Date
16 December 2017
Democratic Party member Howard Lam shows his wounds during a media conference on Friday. His abductors alleged used a stapler to torture him. Photo: HKEJ
Democratic Party member Howard Lam shows his wounds during a media conference on Friday. His abductors alleged used a stapler to torture him. Photo: HKEJ

Security chief to pursue probe into abduction, torture claims

Secretary for Security John Lee Ka-chiu said police investigation will continue into claims by a pan-democratic activist that he was abducted and tortured by mainland agents last week, although no substantial evidence to support the story has been found yet.

Police investigators are reviewing CCTV footage gathered at the scene where the alleged abduction took place, looking for witnesses, conducting street interviews, and sending out questionnaires, Lee said at a press conference.

But the efforts so far have failed to find evidence corroborating the allegations made by Democratic Party member Howard Lam Tsz-kin, he said.

Lee said the Regional Crime Squad of Kowloon West will pursue its investigation, although it may take some time, the Hong Kong Economic Journal reported.

The case has been listed as “false imprisonment, wounding, and criminal intimidation”, and the investigation will focus on two directions – criminal acts committed against Lam and the identities and backgrounds of the alleged abductors, he said.

Lam has insisted that he doesn’t need personal protection, Lee said, but police will keep close contact with him.

Lee also hopes that Lam could provide more information to help investigators in resolving the case.

Lam’s alleged abduction came amid the debate over the government’s co-location proposal for the Guangzhou-Shenzhen-Hong Kong Express Rail Link, which will lease part of the West Kowloon terminus to the mainland and allow mainland laws to apply there.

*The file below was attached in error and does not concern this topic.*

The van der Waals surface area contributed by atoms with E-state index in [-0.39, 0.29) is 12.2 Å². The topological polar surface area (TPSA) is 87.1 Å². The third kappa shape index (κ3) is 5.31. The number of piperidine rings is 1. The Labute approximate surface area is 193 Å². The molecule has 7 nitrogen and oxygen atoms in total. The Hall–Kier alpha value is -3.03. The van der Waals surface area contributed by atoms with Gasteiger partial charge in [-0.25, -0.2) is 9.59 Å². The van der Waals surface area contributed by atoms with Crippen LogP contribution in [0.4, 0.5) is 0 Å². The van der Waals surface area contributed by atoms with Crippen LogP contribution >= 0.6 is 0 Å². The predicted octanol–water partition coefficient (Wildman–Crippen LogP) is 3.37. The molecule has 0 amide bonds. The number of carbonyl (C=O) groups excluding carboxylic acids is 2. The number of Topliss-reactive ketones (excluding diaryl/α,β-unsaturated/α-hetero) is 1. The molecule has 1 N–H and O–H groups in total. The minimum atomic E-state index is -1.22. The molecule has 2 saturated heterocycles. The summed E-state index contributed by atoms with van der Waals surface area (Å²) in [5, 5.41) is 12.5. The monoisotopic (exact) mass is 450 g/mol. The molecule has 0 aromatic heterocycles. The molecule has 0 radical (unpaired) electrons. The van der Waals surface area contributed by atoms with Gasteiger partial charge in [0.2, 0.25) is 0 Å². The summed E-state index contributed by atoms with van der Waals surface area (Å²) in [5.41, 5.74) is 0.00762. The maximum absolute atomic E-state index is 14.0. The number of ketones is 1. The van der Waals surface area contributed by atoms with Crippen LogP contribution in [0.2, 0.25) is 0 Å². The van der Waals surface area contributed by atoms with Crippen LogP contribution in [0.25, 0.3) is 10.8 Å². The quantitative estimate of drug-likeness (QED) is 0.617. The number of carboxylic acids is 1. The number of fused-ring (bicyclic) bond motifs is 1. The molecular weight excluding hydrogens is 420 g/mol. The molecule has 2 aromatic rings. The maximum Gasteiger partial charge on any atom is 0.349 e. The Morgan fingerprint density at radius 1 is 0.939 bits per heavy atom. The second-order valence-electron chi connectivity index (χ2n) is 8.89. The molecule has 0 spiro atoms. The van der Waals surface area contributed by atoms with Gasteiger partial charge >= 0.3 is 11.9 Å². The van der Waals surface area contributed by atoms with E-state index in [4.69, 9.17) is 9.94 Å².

Asked if Hong Kong’s rule of law and its ability to protect its citizens have been challenged as a result of the case, Lee promised that only local officials can enforce the law in the city.

Lam told a press conference on Friday that he was seized in Yau Ma Tei a day earlier by several men he suspected to be mainland agents, before he was brought to an unknown location where he was tortured while blindfolded and gagged.

During his detention, Lam said his abductors kept asking him if he knew Liu Xia, widow of Nobel Peace Prize laureate Liu Xiaobo, who died of liver cancer while in state custody last month.

He suspected that it might have something to do with the fact that he had been trying to send an autographed postcard by FC Barcelona forward Lionel Messi to her as her late husband was an avid fan of the Argentine soccer star.

Lam said he woke up lying alone on a beach in Sai Kung at around 1 a.m. Friday.

While Lam described vividly what had happened to him, some observers doubt the veracity of his statements.

For example, they are wondering why he failed to report to the police right after he found himself free and why he washed his clothes, damaging potential evidence as a result.

Responding to such questions, Lam said on his Facebook page on Sunday that he has no intention of gaining fame out of his experience, adding that he refused to give an oral statement to the police because he was not feeling well.

He also said he will not participate in any high-profile political activity in the future so as to spare his family from living in fear.

Lam said he is set to leave for the United States by the end of the month to pursue his studies.

Secretary for Labour and Welfare Dr. Law Chi-kwong, who has resigned from the Democratic Party to assume his government post, said it is understandable that Hong Kong people want to know the whole truth about Lam’s allegations, and police should get to the bottom of the case.

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TL/JC/CG

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